Once a Week (magazine)/Series 1/Volume 3/Up in a balloon
Page:ONCE A WEEK JUL TO DEC 1860.pdf/186 Page:ONCE A WEEK JUL TO DEC 1860.pdf/187 below increased into a dull sullen roar, like the distant voice of some mighty waterfall. Oaths and prayers, the wail of suffering and the merry laugh of careless men, seemed joined together in one vast cry to heaven. It was a solemn and an awful sound. What a lesson that short half-hour would teach most men. Let him look on that great city—the largest and proudest in the universe—how small, how insignificant it looks! What must he feel himself, one of the smallest and most insignificant atoms animating that tiny city. Ah me! the great ones of the earth are but miserable little pigmies after all!
In about a quarter of an hour after leaving the gardens we were nearly above Euston Square Station, the lines leading from which appeared like narrow white threads stretching across the country. We soon after passed over the New Cattle Market, in which I could distinguish a flock of Lilliputian sheep—from their apparent size the whole lot of them would have made but an indifferent meal.
We now began to think of descending, and my friend, deserting his hoop, came down to me in the car, and, untying the bottom of the balloon, began at intervals to permit the gas to escape. The rope which communicates with the valve passes through the interior of the balloon into the car, and a slight pull opens an aperture of about eighteen inches in diameter in the crown of the balloon, which closes with a snap when the cord is loosened. Through this aperture the gas escapes at the rate of some three or four hundred cubic feet per second.
The effect was instantaneous: the papers which before had sunk so rapidly, now soared above our heads like pigeons released from a trap. The objects beneath us grew rapidly more distinct, and my companion began anxiously to scan the earth for a convenient spot to land upon.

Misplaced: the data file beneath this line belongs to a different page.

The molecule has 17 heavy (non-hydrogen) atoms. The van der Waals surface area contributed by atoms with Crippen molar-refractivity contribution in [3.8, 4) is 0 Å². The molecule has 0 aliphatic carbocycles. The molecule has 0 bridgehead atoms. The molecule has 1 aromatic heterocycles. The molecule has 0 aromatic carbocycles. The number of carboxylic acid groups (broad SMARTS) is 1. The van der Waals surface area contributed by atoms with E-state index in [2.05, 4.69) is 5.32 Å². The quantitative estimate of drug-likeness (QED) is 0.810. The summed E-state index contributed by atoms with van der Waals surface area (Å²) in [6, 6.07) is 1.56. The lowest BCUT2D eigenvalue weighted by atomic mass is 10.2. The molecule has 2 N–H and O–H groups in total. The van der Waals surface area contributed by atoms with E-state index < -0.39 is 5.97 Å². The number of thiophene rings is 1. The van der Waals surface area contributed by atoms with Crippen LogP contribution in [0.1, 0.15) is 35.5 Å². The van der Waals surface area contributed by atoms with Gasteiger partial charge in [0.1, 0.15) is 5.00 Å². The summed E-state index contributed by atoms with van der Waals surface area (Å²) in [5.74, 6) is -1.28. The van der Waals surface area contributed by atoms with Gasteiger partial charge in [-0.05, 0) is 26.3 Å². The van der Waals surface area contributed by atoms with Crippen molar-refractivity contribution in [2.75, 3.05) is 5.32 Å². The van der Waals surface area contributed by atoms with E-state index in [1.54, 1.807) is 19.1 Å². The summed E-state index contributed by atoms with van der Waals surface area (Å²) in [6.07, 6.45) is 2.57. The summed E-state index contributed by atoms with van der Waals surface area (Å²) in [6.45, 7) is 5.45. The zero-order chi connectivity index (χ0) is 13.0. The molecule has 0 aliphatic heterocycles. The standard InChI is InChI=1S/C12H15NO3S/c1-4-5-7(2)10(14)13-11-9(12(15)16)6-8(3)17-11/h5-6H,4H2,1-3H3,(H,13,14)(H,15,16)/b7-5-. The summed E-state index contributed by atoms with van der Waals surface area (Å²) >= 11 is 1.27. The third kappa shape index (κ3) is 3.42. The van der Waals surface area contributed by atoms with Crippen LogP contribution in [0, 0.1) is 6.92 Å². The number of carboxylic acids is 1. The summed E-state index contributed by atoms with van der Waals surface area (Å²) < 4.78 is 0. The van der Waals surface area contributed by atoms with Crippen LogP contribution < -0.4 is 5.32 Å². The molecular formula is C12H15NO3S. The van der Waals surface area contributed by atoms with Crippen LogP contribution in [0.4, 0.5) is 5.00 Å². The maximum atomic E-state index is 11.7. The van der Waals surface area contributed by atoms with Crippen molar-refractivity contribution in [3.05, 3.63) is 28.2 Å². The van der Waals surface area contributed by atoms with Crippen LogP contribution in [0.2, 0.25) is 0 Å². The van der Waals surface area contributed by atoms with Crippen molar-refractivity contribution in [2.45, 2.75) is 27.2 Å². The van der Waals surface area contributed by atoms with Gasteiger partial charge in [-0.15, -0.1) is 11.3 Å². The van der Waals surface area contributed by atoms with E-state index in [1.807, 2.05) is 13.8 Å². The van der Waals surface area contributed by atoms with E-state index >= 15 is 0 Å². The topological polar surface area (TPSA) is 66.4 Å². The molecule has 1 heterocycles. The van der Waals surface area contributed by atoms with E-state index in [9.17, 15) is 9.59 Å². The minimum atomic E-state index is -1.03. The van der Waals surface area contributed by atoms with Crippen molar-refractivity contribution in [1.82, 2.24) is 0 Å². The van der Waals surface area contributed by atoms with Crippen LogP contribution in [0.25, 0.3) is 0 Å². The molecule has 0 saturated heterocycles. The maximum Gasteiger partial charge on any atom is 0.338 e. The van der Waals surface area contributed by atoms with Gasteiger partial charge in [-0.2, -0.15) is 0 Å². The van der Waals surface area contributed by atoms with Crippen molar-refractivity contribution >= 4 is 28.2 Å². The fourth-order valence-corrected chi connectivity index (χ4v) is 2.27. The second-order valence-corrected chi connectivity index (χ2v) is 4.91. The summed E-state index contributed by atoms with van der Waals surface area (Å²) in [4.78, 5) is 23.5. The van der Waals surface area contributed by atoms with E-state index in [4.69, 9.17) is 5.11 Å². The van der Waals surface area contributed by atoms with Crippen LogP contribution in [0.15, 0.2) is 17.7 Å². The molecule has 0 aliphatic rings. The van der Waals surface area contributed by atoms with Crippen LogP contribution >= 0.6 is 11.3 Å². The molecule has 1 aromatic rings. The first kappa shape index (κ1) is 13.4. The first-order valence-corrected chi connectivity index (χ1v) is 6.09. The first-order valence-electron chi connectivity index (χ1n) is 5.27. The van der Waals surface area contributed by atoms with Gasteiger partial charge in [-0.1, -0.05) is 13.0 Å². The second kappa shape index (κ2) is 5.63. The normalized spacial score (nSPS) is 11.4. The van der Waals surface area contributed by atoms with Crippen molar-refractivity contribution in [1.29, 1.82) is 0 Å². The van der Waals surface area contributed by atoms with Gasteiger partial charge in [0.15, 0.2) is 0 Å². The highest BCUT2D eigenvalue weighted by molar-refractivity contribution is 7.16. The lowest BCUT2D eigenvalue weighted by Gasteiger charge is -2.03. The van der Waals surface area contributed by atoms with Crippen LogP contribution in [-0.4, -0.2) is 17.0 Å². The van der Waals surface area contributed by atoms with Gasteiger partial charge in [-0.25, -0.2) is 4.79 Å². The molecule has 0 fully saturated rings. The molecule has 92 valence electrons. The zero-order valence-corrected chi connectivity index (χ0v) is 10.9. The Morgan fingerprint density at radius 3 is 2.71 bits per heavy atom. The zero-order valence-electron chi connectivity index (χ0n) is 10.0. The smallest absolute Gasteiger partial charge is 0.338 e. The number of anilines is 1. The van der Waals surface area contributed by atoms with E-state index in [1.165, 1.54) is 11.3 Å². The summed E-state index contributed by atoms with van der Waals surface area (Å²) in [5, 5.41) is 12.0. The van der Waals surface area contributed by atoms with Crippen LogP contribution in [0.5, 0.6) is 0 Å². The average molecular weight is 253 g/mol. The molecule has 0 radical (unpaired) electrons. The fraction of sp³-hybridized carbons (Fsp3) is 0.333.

We already saw crowds of excited people rushing from every direction towards the point we appeared likely to make in our descent.
"Ah!" said the intrepid one, with a keen sense of former injuries; "you may run, but you'll have to run a very long way if you wish to see me land to-night. You see, sir," he continued, turning to me, "these people have no sense; the moment I touch the ground I am surrounded by a crowd of roughs, who break the fences and tread down the crops so much that I have often seven or eight pounds to pay for the damage they do."
We accordingly let out ballast consisting of bags of fine sand, weighing some 14 lbs. each; in an instant we rose some thousand feet, but the gas that sustained us was getting contaminated with oxygen, and slowly and gradually we settled down again. We now let down a rope about 600 feet long with a small cross-bar of wood at the end, and also our grapnel fastened to a somewhat shorter rope,
Majestically we swooped towards the earth: first, our rope touched the ground, and a hundred yards further on our grapnel caught and held; the jerk was but slight, a few moments more and we touch the ground so gently that a glass of water would hardly have been spilt in my hand.
The balloon, like a bright and beautiful denizen of the air, disdaining the base material earth, tried to soar again into the heavens. Too late, my pretty bird, you are caught! Two or three sturdy labourers have hold of the line that hangs from the car—a few ineffectual struggles and she is a hopeless captive, the valve is opened, and all power of resistance is soon over. I step from the car, and in a few short minutes the beautiful life-like creature lies an inanimate shapeless mass on the earth.
I cannot conscientiously deny that I experienced some slight feeling of satisfaction at again setting foot on terra firma. Throughout the journey, however, I suffered from no giddiness, and after the first moment felt but little nervousness. The scene beneath me was too glorious, too unexpected, and too absorbing to leave room for any other feelings in my mind save those of surprise and delight. I experienced no oppression from the rarification of the atmosphere, although we had been, according to my companion, above a mile from the earth.
There is no use in describing the packing-up of the balloon—the noise, confusion, and squabbling for beer. My gallant little friend, however, was a host in himself, and in exactly an hour from the time we started the whole thing was packed up and on the shoulders of our numerous and willing assistants.
We found ourselves about six miles from London and close to a station on the Great Northern Railway.
My friends were anxiously awaiting my return at Cremorne, and round a merry supper-table, I gave them the history of my first experiences as An Aëronaut.